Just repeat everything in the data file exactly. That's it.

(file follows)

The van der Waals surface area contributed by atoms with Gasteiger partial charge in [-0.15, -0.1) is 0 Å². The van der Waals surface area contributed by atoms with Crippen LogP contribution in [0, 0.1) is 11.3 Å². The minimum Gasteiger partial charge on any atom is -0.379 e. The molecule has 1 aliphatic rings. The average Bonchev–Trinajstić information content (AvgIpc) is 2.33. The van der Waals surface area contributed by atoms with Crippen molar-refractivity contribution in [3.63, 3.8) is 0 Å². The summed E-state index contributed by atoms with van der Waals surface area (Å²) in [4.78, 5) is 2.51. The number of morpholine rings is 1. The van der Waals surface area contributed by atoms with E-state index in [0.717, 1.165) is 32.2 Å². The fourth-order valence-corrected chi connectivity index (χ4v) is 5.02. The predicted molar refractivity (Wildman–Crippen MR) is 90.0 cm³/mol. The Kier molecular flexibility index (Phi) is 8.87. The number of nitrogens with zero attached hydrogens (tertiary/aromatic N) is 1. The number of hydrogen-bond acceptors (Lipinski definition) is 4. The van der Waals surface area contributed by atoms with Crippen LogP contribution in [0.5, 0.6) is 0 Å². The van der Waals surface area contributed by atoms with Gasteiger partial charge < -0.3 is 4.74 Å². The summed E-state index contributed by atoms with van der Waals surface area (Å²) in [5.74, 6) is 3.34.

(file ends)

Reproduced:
The van der Waals surface area contributed by atoms with Gasteiger partial charge in [-0.15, -0.1) is 0 Å². The van der Waals surface area contributed by atoms with Crippen LogP contribution in [0, 0.1) is 11.3 Å². The minimum Gasteiger partial charge on any atom is -0.379 e. The molecule has 1 aliphatic rings. The average Bonchev–Trinajstić information content (AvgIpc) is 2.33. The van der Waals surface area contributed by atoms with Crippen molar-refractivity contribution in [3.63, 3.8) is 0 Å². The summed E-state index contributed by atoms with van der Waals surface area (Å²) in [4.78, 5) is 2.51. The number of morpholine rings is 1. The van der Waals surface area contributed by atoms with E-state index in [0.717, 1.165) is 32.2 Å². The fourth-order valence-corrected chi connectivity index (χ4v) is 5.02. The predicted molar refractivity (Wildman–Crippen MR) is 90.0 cm³/mol. The Kier molecular flexibility index (Phi) is 8.87. The number of nitrogens with zero attached hydrogens (tertiary/aromatic N) is 1. The number of hydrogen-bond acceptors (Lipinski definition) is 4. The van der Waals surface area contributed by atoms with Crippen LogP contribution in [0.5, 0.6) is 0 Å². The van der Waals surface area contributed by atoms with Gasteiger partial charge < -0.3 is 4.74 Å². The summed E-state index contributed by atoms with van der Waals surface area (Å²) in [5.74, 6) is 3.34.